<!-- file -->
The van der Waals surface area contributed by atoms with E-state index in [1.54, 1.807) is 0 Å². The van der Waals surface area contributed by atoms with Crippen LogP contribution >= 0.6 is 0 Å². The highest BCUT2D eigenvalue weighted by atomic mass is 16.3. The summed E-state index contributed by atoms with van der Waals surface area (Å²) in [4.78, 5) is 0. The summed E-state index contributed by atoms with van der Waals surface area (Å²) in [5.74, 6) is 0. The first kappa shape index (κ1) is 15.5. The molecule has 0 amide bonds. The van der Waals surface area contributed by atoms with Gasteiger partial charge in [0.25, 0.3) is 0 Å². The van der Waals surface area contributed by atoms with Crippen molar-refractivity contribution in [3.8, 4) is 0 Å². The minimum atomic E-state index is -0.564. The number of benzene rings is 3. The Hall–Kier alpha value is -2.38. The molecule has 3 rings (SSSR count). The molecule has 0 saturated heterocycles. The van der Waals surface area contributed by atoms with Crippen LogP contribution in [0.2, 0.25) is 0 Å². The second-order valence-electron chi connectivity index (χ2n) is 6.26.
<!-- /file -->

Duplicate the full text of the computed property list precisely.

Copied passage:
The van der Waals surface area contributed by atoms with E-state index in [1.54, 1.807) is 0 Å². The van der Waals surface area contributed by atoms with Crippen LogP contribution >= 0.6 is 0 Å². The highest BCUT2D eigenvalue weighted by atomic mass is 16.3. The summed E-state index contributed by atoms with van der Waals surface area (Å²) in [4.78, 5) is 0. The summed E-state index contributed by atoms with van der Waals surface area (Å²) in [5.74, 6) is 0. The first kappa shape index (κ1) is 15.5. The molecule has 0 amide bonds. The van der Waals surface area contributed by atoms with Gasteiger partial charge in [0.25, 0.3) is 0 Å². The van der Waals surface area contributed by atoms with Crippen molar-refractivity contribution in [3.8, 4) is 0 Å². The minimum atomic E-state index is -0.564. The number of benzene rings is 3. The Hall–Kier alpha value is -2.38. The molecule has 3 rings (SSSR count). The molecule has 0 saturated heterocycles. The van der Waals surface area contributed by atoms with Crippen LogP contribution in [0.2, 0.25) is 0 Å². The second-order valence-electron chi connectivity index (χ2n) is 6.26.